These examples are just a few of the most common (yes, most common) answers I get to my inquiry as to why an individual has left Witchcraft, why someone may feel that the Craft has forsaken them. While I can logically understand their positions (with the exception of that broom thing) these answers still leave me hollow, bereft.  I can’t imagine it, tremble at the thoughts that race through my head. How can one just leave Witchcraft? What is the reasoning behind the rending of the witch’s mantle? Why do some leave the Craft even after many, many years?  I’ve thought long and hard on the causes, the reasoning behind those who think the craft has forsaken them and I would like to address these issues.

What I have discoverd is that so many who leave the Craft seem to do so because of a lack of training, of guidance.  It can be scary when you are a newbie Witch to reach out and connect with others.  Finding an experienced teacher/mentor is even tougher. Witches usually don’t advertise.  Students are brought to us by word of mouth. If you are not connecting with other Witches and Pagans then it would be nearly impossible to hear about a good teacher.  Instead the fledgling Witch turns to books, hopefully the excellent ones.  Why this is a wonderful way to learn the basics of Witchcraft for many it just doesn’t work. Not everyone learns the same way. Some need face to face explanations and hands-on practice with a more experienced individual to feel confident in their skills. When they can’t find that person, they try to muddle through with what they have and eventually just give up.  This is tragic.  There are many sincere, talented people out there who would be a great asset to the community but we never connect and their talents are lost.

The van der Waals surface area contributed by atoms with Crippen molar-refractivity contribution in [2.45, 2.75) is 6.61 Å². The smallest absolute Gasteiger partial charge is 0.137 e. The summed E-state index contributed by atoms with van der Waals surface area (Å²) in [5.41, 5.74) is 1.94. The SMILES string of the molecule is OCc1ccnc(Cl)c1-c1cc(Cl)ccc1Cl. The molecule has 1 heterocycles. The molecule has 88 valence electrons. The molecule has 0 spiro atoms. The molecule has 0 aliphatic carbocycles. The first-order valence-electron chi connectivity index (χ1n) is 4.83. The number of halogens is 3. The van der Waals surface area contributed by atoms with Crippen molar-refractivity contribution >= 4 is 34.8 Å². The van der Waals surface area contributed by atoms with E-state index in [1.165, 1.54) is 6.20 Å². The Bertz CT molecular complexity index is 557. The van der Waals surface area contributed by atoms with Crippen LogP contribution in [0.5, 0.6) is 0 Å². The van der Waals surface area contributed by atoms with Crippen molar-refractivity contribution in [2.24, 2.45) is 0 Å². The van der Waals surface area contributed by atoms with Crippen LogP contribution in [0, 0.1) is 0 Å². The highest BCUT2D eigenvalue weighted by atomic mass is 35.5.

The second reason is clearly based on unrealistic expectations.  One cannot gauge a spirituality, a craft,  based on the fantasies shown in movies and television. Yes, many of us have used these shows as a catalyst in finding our callings and the Craft, but we truly did not expect that everything would be as fantastical and theatrical as we’ve seen on the big screen. It would be awesome if it did work like that all the time, but we understand that it is Hollywood, not true magick.  Those who leave because of reality of the Craft vs. Hollywood should probably reassess why they wanted to be a Witch in the first place.

And last, the pressure to conform is real.  Good thing Witches do not give a rat’s ass about conforming.  We are an open minded, rebellious, strong-willed, non-conformist bunch.   Yes, we have been pressured by friends and family, laughed at for our beliefs and ridiculed for being out of touch and in a fantasy world. We don’t care. We know who we are, what reality is and dare you to try and change our mind.

It is not easy being a Witch.  Anything worth while is not easy.  I for one shall never leave my chosen calling.  I will, however, always support those who do leave, whether I understand why they choose to do so or not. I will stand by their decisions regardless of how it personally makes me feel. Your life is yours.  I will never tell you that you are wrong in your choices.  I just ask that you show me the same consideration and understanding when it comes to mine.

May we all find our true paths, and be healthy and happy on them. Blessings!

 

 

 

 

 

1 comments on “Witchcraft- Why hast thou forsaken me?”

  1. Wonderful! Such a clear vision and authentic voice, it shines through in every post. Poetry, fiction, and personal essays taken together are honest and lovely. Your most recent post about the emotional toll of the violence and disasters we’re all dealing with struck a chord. It felt like you were writing for me when I couldn’t find the words to put together my own feelings.